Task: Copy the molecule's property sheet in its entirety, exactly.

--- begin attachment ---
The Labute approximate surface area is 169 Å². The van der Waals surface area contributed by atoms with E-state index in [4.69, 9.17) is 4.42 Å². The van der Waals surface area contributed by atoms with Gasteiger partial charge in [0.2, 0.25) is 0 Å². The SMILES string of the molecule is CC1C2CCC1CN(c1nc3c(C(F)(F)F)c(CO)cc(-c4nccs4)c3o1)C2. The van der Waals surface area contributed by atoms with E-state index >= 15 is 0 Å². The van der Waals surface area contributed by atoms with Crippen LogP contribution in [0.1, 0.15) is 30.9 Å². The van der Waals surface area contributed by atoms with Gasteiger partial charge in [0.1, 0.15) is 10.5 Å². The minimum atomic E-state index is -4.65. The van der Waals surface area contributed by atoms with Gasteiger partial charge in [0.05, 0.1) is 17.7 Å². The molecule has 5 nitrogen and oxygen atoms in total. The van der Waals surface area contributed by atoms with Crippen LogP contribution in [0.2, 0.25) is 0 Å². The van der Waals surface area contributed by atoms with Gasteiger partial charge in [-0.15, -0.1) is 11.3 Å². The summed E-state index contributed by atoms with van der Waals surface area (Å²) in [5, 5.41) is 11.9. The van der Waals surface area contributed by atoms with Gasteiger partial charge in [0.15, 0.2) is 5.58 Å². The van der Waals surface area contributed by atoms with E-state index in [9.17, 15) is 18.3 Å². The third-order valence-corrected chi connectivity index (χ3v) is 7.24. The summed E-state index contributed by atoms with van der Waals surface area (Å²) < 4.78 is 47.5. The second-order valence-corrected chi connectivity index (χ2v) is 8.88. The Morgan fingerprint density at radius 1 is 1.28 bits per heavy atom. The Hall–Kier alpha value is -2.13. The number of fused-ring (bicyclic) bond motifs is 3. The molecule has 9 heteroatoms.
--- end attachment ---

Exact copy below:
The Labute approximate surface area is 169 Å². The van der Waals surface area contributed by atoms with E-state index in [4.69, 9.17) is 4.42 Å². The van der Waals surface area contributed by atoms with Gasteiger partial charge in [0.2, 0.25) is 0 Å². The SMILES string of the molecule is CC1C2CCC1CN(c1nc3c(C(F)(F)F)c(CO)cc(-c4nccs4)c3o1)C2. The van der Waals surface area contributed by atoms with E-state index >= 15 is 0 Å². The van der Waals surface area contributed by atoms with Crippen LogP contribution in [0.1, 0.15) is 30.9 Å². The van der Waals surface area contributed by atoms with Gasteiger partial charge in [0.1, 0.15) is 10.5 Å². The minimum atomic E-state index is -4.65. The van der Waals surface area contributed by atoms with Gasteiger partial charge in [0.05, 0.1) is 17.7 Å². The molecule has 5 nitrogen and oxygen atoms in total. The van der Waals surface area contributed by atoms with Crippen LogP contribution in [0.2, 0.25) is 0 Å². The van der Waals surface area contributed by atoms with Gasteiger partial charge in [-0.15, -0.1) is 11.3 Å². The summed E-state index contributed by atoms with van der Waals surface area (Å²) in [5, 5.41) is 11.9. The van der Waals surface area contributed by atoms with Gasteiger partial charge in [0.15, 0.2) is 5.58 Å². The van der Waals surface area contributed by atoms with E-state index in [9.17, 15) is 18.3 Å². The third-order valence-corrected chi connectivity index (χ3v) is 7.24. The summed E-state index contributed by atoms with van der Waals surface area (Å²) < 4.78 is 47.5. The second-order valence-corrected chi connectivity index (χ2v) is 8.88. The Morgan fingerprint density at radius 1 is 1.28 bits per heavy atom. The Hall–Kier alpha value is -2.13. The number of fused-ring (bicyclic) bond motifs is 3. The molecule has 9 heteroatoms.